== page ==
My Road, My America

With racism, people who will never walk my road deny my road even exists.

I was born in Los Angeles, my mom in Texas and my dad in Mexico. They met in Juarez, Mexico, and eventually moved to Los Angeles where they opened a successful restaurant. My dad didn’t get past the eighth grade, but he taught himself to read and write in English.

My husband and two children moved with me to Frederick County, Maryland ten years ago, and I have to admit, I was worried about what it would be like. Mount Airy did not have high numbers of minorities, but the people I did meet were friendly and open. Best decision we ever made. The schools are fantastic, the area is beautiful, and not once in nine years did I experience overt racism.

I volunteered at the kids’ school and consider myself blessed to call Frederick home. Five years ago my family and I lost our home to a fire. We lost everything. But I can’t think of that tragedy without feeling immensely grateful and fortunate because my community supported me - no, buoyed me -  and I am eternally grateful. Strangers and friends shared tears with me, looked for my lost dog and kept me in their thoughts for months. Frederick has my heart, and I truly believe I wouldn’t have received such an outpouring from any other place.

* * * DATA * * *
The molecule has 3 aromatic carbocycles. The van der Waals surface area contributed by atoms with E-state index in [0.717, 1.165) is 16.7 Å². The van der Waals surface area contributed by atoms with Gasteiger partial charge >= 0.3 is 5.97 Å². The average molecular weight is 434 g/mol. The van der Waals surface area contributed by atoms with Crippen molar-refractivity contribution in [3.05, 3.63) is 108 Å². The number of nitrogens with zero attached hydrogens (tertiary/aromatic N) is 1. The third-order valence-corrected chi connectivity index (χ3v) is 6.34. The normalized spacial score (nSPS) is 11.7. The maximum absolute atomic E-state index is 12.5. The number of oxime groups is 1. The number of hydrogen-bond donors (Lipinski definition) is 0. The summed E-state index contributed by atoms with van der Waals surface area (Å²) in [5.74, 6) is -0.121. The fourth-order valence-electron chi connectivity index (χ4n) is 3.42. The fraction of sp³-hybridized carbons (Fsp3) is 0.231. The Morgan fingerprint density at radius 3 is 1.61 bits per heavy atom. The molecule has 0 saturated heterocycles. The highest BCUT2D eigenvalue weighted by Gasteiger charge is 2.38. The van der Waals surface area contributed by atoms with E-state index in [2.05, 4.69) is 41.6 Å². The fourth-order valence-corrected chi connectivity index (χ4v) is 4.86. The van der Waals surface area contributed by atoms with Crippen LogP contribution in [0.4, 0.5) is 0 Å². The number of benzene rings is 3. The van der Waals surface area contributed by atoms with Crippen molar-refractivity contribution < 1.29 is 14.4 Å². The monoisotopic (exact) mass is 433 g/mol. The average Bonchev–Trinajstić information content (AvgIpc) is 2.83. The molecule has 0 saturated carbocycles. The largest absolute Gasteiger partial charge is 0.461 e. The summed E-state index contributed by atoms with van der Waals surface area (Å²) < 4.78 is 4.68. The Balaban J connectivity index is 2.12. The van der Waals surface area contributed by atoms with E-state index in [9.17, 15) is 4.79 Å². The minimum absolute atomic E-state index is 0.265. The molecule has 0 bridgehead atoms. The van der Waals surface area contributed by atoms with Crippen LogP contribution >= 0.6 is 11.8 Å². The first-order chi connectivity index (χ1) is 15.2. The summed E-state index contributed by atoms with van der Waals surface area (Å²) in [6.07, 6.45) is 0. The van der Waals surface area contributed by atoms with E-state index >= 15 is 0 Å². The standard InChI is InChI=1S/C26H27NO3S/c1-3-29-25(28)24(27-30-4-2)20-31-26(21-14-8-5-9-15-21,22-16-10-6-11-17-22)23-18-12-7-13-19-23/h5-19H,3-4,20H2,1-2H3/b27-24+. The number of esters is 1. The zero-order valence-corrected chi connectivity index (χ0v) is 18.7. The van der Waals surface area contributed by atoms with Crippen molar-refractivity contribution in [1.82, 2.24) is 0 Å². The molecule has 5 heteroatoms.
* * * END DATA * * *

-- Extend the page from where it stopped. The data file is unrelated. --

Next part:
So, it’s been painful to see the changes I see to my town, the town I associate with so much good. Since Donald Trump began his campaign with saying that most Mexican immigrants are rapists, I have been cursed at for wearing green on St. Patrick’s Day, verbally jeered at, endured patrons at restaurants loudly berating Mexicans, and have had my kid be told she’d be deported. My third generation, American-born kid. 

It just seems to me when people define the American experience, they completely leave out my America.

I am angry at the open racism that seems to now be acceptable. I am a proud woman of color, and I wonder how people can be so ignorant. But truthfully, more than mad, I’m broken hearted. I look at my history and see the picture of assimilation. And yet, I, and my child that looks like me, are still thought of as “other.”

The elementary school I attended had predominantly Mexican students. Spanish was commonly spoken, and we did the Sombrero dance at celebrations. My grade school class was all Latino, save for one white guy, one Chinese guy and two black guys. The people in my community were mostly Latino as well, and plenty of them didn’t speak much English. Mariachi music was played at all celebrations and salsa verde was served with our Thanksgiving turkey.

In ninth grade, I went to high school at an all girls’ Catholic school run by liberal nuns in the middle of Hollywood. It was my first experience with a large mix of different races, primarily white, my first time as a minority.